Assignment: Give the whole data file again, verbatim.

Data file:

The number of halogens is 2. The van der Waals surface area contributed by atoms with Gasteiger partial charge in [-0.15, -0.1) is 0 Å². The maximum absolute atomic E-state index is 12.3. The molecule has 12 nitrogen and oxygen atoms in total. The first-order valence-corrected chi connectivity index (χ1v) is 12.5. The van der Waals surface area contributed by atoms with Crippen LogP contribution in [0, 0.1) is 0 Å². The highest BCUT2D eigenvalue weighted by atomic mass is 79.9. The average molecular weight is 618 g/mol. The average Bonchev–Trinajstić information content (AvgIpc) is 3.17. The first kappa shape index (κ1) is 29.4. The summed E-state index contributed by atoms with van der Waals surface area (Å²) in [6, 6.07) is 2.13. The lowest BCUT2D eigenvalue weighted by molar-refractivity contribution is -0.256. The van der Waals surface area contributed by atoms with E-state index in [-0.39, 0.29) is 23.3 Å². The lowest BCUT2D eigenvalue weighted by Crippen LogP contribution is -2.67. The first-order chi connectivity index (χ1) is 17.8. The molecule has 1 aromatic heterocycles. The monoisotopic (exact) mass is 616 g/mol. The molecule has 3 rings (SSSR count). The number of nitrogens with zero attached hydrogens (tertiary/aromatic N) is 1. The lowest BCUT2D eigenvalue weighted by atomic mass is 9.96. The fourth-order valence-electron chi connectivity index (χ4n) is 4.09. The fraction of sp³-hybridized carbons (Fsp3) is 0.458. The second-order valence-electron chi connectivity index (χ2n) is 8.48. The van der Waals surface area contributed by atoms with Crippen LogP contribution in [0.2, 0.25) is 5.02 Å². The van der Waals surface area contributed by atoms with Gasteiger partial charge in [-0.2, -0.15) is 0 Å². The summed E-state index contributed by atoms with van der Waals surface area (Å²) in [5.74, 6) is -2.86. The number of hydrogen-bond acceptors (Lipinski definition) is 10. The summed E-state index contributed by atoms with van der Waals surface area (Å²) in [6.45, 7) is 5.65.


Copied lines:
The number of halogens is 2. The van der Waals surface area contributed by atoms with Gasteiger partial charge in [-0.15, -0.1) is 0 Å². The maximum absolute atomic E-state index is 12.3. The molecule has 12 nitrogen and oxygen atoms in total. The first-order valence-corrected chi connectivity index (χ1v) is 12.5. The van der Waals surface area contributed by atoms with Crippen LogP contribution in [0, 0.1) is 0 Å². The highest BCUT2D eigenvalue weighted by atomic mass is 79.9. The average molecular weight is 618 g/mol. The average Bonchev–Trinajstić information content (AvgIpc) is 3.17. The first kappa shape index (κ1) is 29.4. The summed E-state index contributed by atoms with van der Waals surface area (Å²) in [6, 6.07) is 2.13. The lowest BCUT2D eigenvalue weighted by molar-refractivity contribution is -0.256. The van der Waals surface area contributed by atoms with E-state index in [-0.39, 0.29) is 23.3 Å². The lowest BCUT2D eigenvalue weighted by Crippen LogP contribution is -2.67. The first-order chi connectivity index (χ1) is 17.8. The molecule has 1 aromatic heterocycles. The monoisotopic (exact) mass is 616 g/mol. The molecule has 3 rings (SSSR count). The number of nitrogens with zero attached hydrogens (tertiary/aromatic N) is 1. The lowest BCUT2D eigenvalue weighted by atomic mass is 9.96. The fourth-order valence-electron chi connectivity index (χ4n) is 4.09. The fraction of sp³-hybridized carbons (Fsp3) is 0.458. The second-order valence-electron chi connectivity index (χ2n) is 8.48. The van der Waals surface area contributed by atoms with Crippen LogP contribution in [0.2, 0.25) is 5.02 Å². The van der Waals surface area contributed by atoms with Gasteiger partial charge in [-0.2, -0.15) is 0 Å². The summed E-state index contributed by atoms with van der Waals surface area (Å²) in [5.74, 6) is -2.86. The number of hydrogen-bond acceptors (Lipinski definition) is 10. The summed E-state index contributed by atoms with van der Waals surface area (Å²) in [6.45, 7) is 5.65.